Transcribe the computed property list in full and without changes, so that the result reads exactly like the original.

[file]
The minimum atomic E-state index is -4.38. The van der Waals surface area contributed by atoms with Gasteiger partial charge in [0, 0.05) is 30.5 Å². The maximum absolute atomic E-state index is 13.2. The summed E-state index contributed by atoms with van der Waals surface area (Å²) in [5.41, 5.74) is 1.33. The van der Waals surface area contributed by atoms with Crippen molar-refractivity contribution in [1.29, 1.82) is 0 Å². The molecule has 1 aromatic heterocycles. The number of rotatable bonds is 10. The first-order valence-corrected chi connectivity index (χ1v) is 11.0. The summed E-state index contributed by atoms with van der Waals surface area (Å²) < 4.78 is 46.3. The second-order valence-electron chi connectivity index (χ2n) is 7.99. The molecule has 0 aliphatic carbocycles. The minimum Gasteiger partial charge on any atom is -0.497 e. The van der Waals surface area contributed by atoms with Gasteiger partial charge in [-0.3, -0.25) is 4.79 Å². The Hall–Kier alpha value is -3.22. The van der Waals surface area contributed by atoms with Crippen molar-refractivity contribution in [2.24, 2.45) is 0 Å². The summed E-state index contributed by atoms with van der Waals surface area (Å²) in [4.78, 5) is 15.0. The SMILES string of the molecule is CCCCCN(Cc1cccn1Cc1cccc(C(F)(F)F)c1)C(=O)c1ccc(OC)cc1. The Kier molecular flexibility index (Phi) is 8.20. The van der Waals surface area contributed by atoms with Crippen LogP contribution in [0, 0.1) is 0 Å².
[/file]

The minimum atomic E-state index is -4.38. The van der Waals surface area contributed by atoms with Gasteiger partial charge in [0, 0.05) is 30.5 Å². The maximum absolute atomic E-state index is 13.2. The summed E-state index contributed by atoms with van der Waals surface area (Å²) in [5.41, 5.74) is 1.33. The van der Waals surface area contributed by atoms with Crippen molar-refractivity contribution in [1.29, 1.82) is 0 Å². The molecule has 1 aromatic heterocycles. The number of rotatable bonds is 10. The first-order valence-corrected chi connectivity index (χ1v) is 11.0. The summed E-state index contributed by atoms with van der Waals surface area (Å²) < 4.78 is 46.3. The second-order valence-electron chi connectivity index (χ2n) is 7.99. The molecule has 0 aliphatic carbocycles. The minimum Gasteiger partial charge on any atom is -0.497 e. The van der Waals surface area contributed by atoms with Gasteiger partial charge in [-0.3, -0.25) is 4.79 Å². The Hall–Kier alpha value is -3.22. The van der Waals surface area contributed by atoms with Crippen molar-refractivity contribution in [2.24, 2.45) is 0 Å². The summed E-state index contributed by atoms with van der Waals surface area (Å²) in [4.78, 5) is 15.0. The SMILES string of the molecule is CCCCCN(Cc1cccn1Cc1cccc(C(F)(F)F)c1)C(=O)c1ccc(OC)cc1. The Kier molecular flexibility index (Phi) is 8.20. The van der Waals surface area contributed by atoms with Crippen LogP contribution in [0, 0.1) is 0 Å².